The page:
But what is most important is it gets people out on the streets- and starts creating vibrancy.

    Paddle boating on the river does nothing.

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  7. Dave June 29, 2012 / 10:02 am
    Man – I don’t understand all the slights on Riverscape. I think all of the services they offer are great for downtown and as a twenty-something business professional that’s supposed to be impressed and attracted by the River Run project, mission accomplished! I think it sounds great.

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  8. David Esrati June 29, 2012 / 10:10 am

    Dave- it’s dollars for benefits. More people will use bike share in a day than will use the river in a month.

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  9. John Smithley July 8, 2012 / 6:58 am
    What a joke. Downtown will never change and will always struggle. Enormous amounts of money spent on riverscape, fountains, and Tech Town and now 4 million on paddle boats. Everything is done backwards. Look at the struggles of tech town in 4 years and now the main tenant will be Midmark, which isn’t even a technology company. Unless certain things are addressed, downtown will become stagnant.

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  10. David Esrati July 8, 2012 / 8:06 am

    Welcome John Smithley- What “certain things” need to be addressed in your opinion?
    I’ve always thought that our tax dollars invested in bricks and mortar were a bad idea- unfortunately, Kettering was “successful” with Governors Square- and since then- politicians have had a license to play developer.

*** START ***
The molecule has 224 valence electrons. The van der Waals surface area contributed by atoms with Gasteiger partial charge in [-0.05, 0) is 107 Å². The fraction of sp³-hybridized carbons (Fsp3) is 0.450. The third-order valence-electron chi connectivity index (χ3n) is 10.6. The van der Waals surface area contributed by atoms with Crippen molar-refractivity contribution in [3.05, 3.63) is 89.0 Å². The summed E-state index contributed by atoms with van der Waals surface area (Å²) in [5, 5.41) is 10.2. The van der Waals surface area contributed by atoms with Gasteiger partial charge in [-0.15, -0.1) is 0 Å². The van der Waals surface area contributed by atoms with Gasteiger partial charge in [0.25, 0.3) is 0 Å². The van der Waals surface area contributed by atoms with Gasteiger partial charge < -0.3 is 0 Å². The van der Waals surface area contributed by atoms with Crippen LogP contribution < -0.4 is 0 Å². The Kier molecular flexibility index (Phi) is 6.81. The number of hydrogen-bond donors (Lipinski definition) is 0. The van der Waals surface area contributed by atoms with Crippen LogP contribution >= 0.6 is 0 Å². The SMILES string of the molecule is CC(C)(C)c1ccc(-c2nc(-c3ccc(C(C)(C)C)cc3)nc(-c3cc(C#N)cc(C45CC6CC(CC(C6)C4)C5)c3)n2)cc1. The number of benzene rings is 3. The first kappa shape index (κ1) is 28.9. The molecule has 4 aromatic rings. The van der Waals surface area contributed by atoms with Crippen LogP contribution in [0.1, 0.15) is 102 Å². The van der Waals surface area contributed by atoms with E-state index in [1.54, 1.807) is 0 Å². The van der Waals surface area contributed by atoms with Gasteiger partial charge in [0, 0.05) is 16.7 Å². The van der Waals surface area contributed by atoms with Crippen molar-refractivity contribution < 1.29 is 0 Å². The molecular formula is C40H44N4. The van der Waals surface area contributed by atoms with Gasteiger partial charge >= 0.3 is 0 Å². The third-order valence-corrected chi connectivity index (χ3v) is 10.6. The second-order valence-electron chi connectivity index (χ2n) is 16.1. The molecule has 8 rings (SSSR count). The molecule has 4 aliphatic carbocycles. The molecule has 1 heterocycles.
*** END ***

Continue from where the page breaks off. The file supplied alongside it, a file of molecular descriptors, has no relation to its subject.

I’m a little confused about the Midmark deal as well- but, empty buildings need filled – and the way I see it- we’ve got a ton of empty buildings thanks to subsidies being handed out to suburban developers….

    for a more in-depth article on a solution: http://esrati.com/how-does-downtown-dayton-hope-to-compete/8821/

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  11. John Smithley July 9, 2012 / 12:34 am
    David, heres the solution, Get rid of the current administration/officials and replace with business minded people/entrepreneurs.

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  12. Auston Hensley November 16, 2012 / 1:58 pm
    Hi David–
    This is one of the more recent posts I can find re: bikes so I’m leaving the comment here. I’ve noticed that they’ve put dozens of blue bike racks around at most street corners throughout downtown Dayton. On a personal basis this removes a major impediment to me biking around – which was not having a place to secure it while I go inside a building to do whatever business I had in mind.
    I’m a bit worried about the effectiveness of a bike share simply because a lot of them would get stolen (short of putting a lojack on them, which would rapidly inflate the cost of such a program). But bike parking, especially since these racks were donated… Effective bang for the buck?

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  13. David Esrati November 16, 2012 / 2:36 pm

    @Auston – The bikes in a proper bikeshare program are all checked out and accounted for by the system. They do have GPS trackers in them as well, but, you can’t check one out without taking personal responsibility for it.

    They also come with their own locks- for when you can’t make it back to a hub.

    Yes- the new bike racks are good- except they only handle 2 bikes at a time- :-(